Apple Signed ‘Secret’ $275 Billion Deal with China in 2016

Photo credit: Bloomberg

According to newly discovered internal documents published on Tuesday, Apple CEO Tim Cook reportedly managed to bypass restrictions on his company’s operations in China, signing a “secret” $275 billion deal with Chinese authorities in 2016.

The massive five-year agreement signed with China’s National Development and Reform Commission, according to company insiders and Apple documents, obliged Apple to boost the Chinese economy through investments and other business enterprises.

To accomplish the deal, Cook was allegedly forced to make several trips to China in a time when Apple was exposed to a series of regulatory actions that negatively impacted its business, from the government in Beijing, which believed the company’s contribution to the local economy wasn’t enough.

The regulatory measures by the Chinese government, which Cook attempted to throughout 2016, were damaging for his company’s App Store, iCloud, and Apple Pay systems, and decreased the sales of iPhone for some time.

In line with the agreement and in exchange for the necessary support and assistance from the Chinese government, Cook pledged that Apple would work alongside Chinese academics and local manufacturers, even buying components from in-country suppliers, on top of the renewable energy initiatives and setting up a string of new retail locations and R&D centers across China.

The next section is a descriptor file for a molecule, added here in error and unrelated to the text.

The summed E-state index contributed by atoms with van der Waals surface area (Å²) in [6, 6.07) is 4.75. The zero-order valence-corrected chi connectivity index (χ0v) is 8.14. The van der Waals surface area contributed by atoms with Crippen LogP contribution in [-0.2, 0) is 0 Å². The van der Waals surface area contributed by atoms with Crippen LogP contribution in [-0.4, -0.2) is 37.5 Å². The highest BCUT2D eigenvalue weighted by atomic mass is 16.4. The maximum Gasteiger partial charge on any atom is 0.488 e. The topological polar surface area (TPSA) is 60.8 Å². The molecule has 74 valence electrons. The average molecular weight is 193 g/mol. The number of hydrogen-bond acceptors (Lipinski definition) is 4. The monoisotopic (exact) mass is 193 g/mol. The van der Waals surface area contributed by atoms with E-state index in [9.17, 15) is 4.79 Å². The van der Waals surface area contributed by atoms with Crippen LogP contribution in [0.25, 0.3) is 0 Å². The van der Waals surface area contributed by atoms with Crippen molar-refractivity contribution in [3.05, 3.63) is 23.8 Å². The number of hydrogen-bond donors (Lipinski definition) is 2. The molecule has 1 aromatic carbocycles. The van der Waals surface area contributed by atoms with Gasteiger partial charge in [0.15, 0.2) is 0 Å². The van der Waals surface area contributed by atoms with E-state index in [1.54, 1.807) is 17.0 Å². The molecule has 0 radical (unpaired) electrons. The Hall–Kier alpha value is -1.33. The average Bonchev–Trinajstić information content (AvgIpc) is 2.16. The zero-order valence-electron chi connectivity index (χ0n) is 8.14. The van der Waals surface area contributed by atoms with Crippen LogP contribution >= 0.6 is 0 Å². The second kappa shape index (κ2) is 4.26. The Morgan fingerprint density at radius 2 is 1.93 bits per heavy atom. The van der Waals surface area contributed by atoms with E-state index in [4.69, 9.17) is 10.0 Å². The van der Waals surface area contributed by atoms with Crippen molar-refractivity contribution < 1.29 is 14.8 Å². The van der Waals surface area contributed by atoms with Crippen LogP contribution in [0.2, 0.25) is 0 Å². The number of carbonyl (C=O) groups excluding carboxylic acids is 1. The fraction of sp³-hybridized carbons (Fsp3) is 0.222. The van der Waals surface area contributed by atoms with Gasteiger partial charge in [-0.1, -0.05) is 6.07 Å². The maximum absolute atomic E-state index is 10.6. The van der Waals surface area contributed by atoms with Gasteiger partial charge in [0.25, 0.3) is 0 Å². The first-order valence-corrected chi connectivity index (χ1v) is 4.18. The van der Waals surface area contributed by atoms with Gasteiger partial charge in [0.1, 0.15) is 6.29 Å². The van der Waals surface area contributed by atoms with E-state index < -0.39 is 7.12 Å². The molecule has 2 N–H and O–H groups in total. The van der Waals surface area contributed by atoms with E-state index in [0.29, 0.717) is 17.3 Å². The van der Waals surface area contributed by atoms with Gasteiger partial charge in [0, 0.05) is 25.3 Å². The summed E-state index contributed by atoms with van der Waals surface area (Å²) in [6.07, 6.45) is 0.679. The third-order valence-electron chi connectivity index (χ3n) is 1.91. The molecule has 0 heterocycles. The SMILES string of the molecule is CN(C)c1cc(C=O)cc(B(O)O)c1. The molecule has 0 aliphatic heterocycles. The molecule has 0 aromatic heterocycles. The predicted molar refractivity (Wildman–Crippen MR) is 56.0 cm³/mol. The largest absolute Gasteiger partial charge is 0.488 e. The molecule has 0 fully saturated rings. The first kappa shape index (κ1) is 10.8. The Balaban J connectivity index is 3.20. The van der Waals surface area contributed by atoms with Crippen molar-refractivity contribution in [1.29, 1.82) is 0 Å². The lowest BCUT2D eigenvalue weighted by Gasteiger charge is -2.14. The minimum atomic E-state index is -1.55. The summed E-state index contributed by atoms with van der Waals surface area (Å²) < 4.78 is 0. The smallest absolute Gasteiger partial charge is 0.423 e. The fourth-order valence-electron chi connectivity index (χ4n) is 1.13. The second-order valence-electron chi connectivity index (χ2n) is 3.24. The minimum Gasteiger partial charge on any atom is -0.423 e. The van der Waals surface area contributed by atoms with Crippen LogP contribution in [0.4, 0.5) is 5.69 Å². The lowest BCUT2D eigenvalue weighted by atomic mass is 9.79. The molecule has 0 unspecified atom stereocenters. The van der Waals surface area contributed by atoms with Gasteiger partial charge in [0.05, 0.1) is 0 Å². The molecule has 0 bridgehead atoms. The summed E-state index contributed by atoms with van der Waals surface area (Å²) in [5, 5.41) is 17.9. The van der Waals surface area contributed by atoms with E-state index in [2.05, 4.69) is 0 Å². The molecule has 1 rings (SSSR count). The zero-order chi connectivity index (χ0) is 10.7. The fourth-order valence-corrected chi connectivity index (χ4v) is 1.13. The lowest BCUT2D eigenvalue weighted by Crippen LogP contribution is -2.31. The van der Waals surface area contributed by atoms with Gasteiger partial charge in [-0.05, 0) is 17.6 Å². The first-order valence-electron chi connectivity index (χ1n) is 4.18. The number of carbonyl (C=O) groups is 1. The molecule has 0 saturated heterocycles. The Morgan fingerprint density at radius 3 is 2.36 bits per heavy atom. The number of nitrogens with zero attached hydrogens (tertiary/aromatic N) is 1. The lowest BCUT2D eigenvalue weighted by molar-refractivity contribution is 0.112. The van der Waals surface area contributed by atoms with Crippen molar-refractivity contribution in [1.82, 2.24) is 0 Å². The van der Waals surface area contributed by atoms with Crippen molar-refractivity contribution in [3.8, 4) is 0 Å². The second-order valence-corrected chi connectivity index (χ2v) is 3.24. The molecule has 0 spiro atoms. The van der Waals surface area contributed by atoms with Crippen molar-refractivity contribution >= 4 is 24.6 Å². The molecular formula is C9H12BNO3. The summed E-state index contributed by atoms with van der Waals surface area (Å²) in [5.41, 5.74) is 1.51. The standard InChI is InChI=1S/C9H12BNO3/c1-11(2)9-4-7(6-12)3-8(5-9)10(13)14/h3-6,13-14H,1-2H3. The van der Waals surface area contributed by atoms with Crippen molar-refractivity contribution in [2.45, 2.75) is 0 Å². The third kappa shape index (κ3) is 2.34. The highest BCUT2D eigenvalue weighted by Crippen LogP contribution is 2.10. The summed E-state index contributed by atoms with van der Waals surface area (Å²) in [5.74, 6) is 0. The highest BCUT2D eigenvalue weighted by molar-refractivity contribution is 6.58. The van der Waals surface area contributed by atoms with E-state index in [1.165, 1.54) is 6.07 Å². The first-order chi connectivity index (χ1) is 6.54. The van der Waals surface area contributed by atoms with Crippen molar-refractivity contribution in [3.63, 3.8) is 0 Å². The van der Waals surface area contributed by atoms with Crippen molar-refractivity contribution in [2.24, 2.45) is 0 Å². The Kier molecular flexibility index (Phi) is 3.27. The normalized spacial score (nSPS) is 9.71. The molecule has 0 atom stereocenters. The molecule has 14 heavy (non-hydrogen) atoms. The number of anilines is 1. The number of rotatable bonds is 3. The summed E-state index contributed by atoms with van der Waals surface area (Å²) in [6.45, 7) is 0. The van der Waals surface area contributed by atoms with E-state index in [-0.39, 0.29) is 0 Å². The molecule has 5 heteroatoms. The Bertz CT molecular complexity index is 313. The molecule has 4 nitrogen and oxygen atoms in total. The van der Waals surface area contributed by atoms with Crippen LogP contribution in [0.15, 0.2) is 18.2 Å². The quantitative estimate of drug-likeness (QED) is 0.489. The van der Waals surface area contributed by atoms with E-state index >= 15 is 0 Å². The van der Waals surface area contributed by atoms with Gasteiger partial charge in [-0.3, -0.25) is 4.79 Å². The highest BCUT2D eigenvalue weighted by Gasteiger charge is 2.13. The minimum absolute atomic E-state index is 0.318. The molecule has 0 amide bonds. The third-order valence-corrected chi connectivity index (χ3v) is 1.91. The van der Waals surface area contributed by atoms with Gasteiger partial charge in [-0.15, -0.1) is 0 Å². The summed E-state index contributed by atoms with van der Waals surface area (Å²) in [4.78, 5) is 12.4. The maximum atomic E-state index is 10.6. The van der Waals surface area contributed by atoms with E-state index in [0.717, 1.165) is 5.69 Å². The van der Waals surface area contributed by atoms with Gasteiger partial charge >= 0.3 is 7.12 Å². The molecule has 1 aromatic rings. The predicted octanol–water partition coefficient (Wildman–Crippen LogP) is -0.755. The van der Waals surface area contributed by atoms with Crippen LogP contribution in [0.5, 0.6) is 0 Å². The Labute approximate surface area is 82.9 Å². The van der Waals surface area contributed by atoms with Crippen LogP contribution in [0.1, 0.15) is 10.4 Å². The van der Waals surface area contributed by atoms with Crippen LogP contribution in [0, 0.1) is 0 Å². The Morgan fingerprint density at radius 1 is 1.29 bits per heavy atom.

Following the agreement’s signing, Cook declared a $1 billion investment into a Chinese Uber competitor, Didi Chuxing, in May 2016 followed by a major deal with Xinjiang Goldwind Science and Technology, China’s top wind turbine producer.

Since the regulatory crackdown in 2016, Apple’s business in China has recovered significantly, setting last summer a quarterly revenue record of $68 billion while continuing to open new storefronts and R&D centers.

According to the report, China now makes up for about one-fifth of Apple’s total sales.

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